Home Christian News Presbyterian Church in America Votes To Leave National Association of Evangelicals

Presbyterian Church in America Votes To Leave National Association of Evangelicals

National Association of Evangelicals
People attend the Presbyterian Church in America General Assembly, June 23, 2022, in Birmingham, Alabama. Video screen grab

(RNS) — Commissioners for the Presbyterian Church in America approved a motion to leave the National Association of Evangelicals on Wednesday (June 22) at the PCA’s General Assembly in Birmingham, Alabama.

It’s the third time in the past decade the theologically conservative Presbyterian denomination has considered a measure to leave the association, an umbrella organization of 40 evangelical Christian denominations.

The decision comes at a time when the head of the NAE serves a PCA congregation. Walter Kim, who took charge of the association in 2020, is a teacher-in-residence at Trinity Presbyterian Church in Charlottesville, Virginia.

Before transitioning to a full-time role with the NAE, Kim was ordained by the PCA and served as pastor for leadership at the church, according to the organization. He maintains his ministerial credentials with the Conservative Congregational Christian Conference.

The National Association of Evangelicals does not comment on denominational decisions, a spokesperson told Religion News Service.

At issue, according to the overture submitted by the Pee Dee Presbytery in South Carolina and approved by a 1,059 to 681 majority, is the NAE’s advocacy work.

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The NAE has “frequently intermeddled in civil affairs,” according to the overture. It points to a 2011 statement by the association meant to spark discussion on how climate change impacts vulnerable populations, the organization’s past efforts supporting immigration reform and its 2015 change of heart on the death penalty, which it had previously supported.

The overture specifically names the Fairness for All Act drafted by the National Association of Evangelicals and the Council for Christian Colleges and Universities. The act calls for federally recognized protections for sexual orientation and gender identity alongside strong religious exemptions.

“Advocating for a political compromise regarding sexual orientation, gender identity, and religious freedom” oversteps the Westminster Confession of Faith, according to the overture. The confession, which was written in the 1600s for the Church of England and later adopted by the Presbyterian Church in America, says “synods and councils are to handle, or conclude nothing, but that which is ecclesiastical; and are not to intermeddle with civil affairs which concern the commonwealth.”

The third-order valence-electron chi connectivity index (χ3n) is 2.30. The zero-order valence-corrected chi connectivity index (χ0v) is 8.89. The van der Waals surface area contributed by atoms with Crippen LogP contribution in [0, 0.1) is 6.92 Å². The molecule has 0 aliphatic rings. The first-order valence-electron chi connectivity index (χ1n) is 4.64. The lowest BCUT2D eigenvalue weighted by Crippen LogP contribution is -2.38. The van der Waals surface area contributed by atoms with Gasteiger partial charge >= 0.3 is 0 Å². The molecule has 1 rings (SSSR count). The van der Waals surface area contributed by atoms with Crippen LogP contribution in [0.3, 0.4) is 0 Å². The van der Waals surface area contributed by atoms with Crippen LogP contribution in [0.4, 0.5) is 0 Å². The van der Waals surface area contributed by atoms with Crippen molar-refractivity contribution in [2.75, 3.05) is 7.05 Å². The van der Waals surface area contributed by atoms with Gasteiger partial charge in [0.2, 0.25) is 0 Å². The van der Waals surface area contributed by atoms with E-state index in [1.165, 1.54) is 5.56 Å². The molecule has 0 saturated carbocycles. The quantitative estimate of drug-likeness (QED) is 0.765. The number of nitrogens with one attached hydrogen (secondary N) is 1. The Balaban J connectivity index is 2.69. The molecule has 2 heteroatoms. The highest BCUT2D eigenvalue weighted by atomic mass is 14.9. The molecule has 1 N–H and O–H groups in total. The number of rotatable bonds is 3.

The overture also argues, “Many prominent conservative and evangelical thinkers and leaders have denounced this compromise as not leading to ‘fairness’ for all who uphold biblical teaching on sexuality and marriage, but rather attempts to guarantee religious freedom for some organizations and institutions while potentially undermining the pre-political religious freedoms of all Americans codified in the 1st Amendment of the U.S. Constitution.”

Commissioners speaking in support of leaving the National Association of Evangelicals said they were not sure what benefit the denomination received from its membership in the organization. They argued the denomination did not need the association to speak for its members when the General Assembly is the voice of the denomination.

Roy Taylor, former stated clerk of the Presbyterian Church in America, told the General Assembly he planned to file a protest over its decision to leave the NAE.

Taylor argued for the denomination to remain part of the association, urging commissioners to show the same unity as George Whitefield and John Wesley, two prominent ministers in the Church of England during the Great Awakening. While the two held different beliefs on some theological matters, he said, Whitefield regarded Wesley “as a brother in Christ” and stipulated in his will that Wesley preach at his funeral.

“I am a George Whitefield Calvinist. I hope that you are, too,” Taylor said.

This article originally appeared here.